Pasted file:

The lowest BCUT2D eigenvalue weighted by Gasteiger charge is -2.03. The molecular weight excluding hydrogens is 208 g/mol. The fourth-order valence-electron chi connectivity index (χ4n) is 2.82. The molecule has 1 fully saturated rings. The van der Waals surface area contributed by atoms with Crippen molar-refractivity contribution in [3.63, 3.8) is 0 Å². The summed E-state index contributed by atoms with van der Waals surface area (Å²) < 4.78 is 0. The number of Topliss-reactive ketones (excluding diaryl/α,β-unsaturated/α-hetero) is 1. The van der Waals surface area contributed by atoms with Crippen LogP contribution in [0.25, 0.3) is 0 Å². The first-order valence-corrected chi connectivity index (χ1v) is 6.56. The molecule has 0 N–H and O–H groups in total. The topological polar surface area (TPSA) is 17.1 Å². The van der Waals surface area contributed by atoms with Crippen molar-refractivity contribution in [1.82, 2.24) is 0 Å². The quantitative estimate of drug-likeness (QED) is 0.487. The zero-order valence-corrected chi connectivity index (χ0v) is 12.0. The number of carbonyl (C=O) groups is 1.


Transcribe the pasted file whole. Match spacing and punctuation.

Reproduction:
The lowest BCUT2D eigenvalue weighted by Gasteiger charge is -2.03. The molecular weight excluding hydrogens is 208 g/mol. The fourth-order valence-electron chi connectivity index (χ4n) is 2.82. The molecule has 1 fully saturated rings. The van der Waals surface area contributed by atoms with Crippen molar-refractivity contribution in [3.63, 3.8) is 0 Å². The summed E-state index contributed by atoms with van der Waals surface area (Å²) < 4.78 is 0. The number of Topliss-reactive ketones (excluding diaryl/α,β-unsaturated/α-hetero) is 1. The van der Waals surface area contributed by atoms with Crippen LogP contribution in [0.25, 0.3) is 0 Å². The first-order valence-corrected chi connectivity index (χ1v) is 6.56. The molecule has 0 N–H and O–H groups in total. The topological polar surface area (TPSA) is 17.1 Å². The van der Waals surface area contributed by atoms with Crippen molar-refractivity contribution in [1.82, 2.24) is 0 Å². The quantitative estimate of drug-likeness (QED) is 0.487. The zero-order valence-corrected chi connectivity index (χ0v) is 12.0. The number of carbonyl (C=O) groups is 1.